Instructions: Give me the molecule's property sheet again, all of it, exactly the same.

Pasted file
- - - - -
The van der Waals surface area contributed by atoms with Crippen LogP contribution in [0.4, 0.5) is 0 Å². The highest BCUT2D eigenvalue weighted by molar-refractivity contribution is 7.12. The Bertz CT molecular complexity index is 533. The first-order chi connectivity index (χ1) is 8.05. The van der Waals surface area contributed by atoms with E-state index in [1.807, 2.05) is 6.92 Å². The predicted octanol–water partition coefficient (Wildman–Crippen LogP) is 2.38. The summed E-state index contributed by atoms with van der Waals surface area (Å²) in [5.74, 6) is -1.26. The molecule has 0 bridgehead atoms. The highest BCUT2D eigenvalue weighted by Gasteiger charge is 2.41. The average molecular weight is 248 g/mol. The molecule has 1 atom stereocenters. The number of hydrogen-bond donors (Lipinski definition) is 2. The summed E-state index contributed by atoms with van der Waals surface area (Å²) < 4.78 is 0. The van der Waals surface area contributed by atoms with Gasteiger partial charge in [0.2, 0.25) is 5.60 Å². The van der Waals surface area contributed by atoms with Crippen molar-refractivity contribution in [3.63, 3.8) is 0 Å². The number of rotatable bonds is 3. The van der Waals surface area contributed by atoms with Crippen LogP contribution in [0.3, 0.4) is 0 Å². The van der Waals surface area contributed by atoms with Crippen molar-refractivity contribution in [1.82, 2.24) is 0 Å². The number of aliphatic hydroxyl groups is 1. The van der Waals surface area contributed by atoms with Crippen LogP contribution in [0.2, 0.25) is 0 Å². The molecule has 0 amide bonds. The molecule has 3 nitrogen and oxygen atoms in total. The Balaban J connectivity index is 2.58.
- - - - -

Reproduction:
The van der Waals surface area contributed by atoms with Crippen LogP contribution in [0.4, 0.5) is 0 Å². The highest BCUT2D eigenvalue weighted by molar-refractivity contribution is 7.12. The Bertz CT molecular complexity index is 533. The first-order chi connectivity index (χ1) is 8.05. The van der Waals surface area contributed by atoms with E-state index in [1.807, 2.05) is 6.92 Å². The predicted octanol–water partition coefficient (Wildman–Crippen LogP) is 2.38. The summed E-state index contributed by atoms with van der Waals surface area (Å²) in [5.74, 6) is -1.26. The molecule has 0 bridgehead atoms. The highest BCUT2D eigenvalue weighted by Gasteiger charge is 2.41. The average molecular weight is 248 g/mol. The molecule has 1 atom stereocenters. The number of hydrogen-bond donors (Lipinski definition) is 2. The summed E-state index contributed by atoms with van der Waals surface area (Å²) < 4.78 is 0. The van der Waals surface area contributed by atoms with Gasteiger partial charge in [0.2, 0.25) is 5.60 Å². The van der Waals surface area contributed by atoms with Crippen molar-refractivity contribution in [3.63, 3.8) is 0 Å². The number of rotatable bonds is 3. The van der Waals surface area contributed by atoms with Crippen LogP contribution in [0.3, 0.4) is 0 Å². The van der Waals surface area contributed by atoms with Crippen molar-refractivity contribution in [1.82, 2.24) is 0 Å². The number of aliphatic hydroxyl groups is 1. The van der Waals surface area contributed by atoms with Crippen LogP contribution in [0.2, 0.25) is 0 Å². The molecule has 0 amide bonds. The molecule has 3 nitrogen and oxygen atoms in total. The Balaban J connectivity index is 2.58.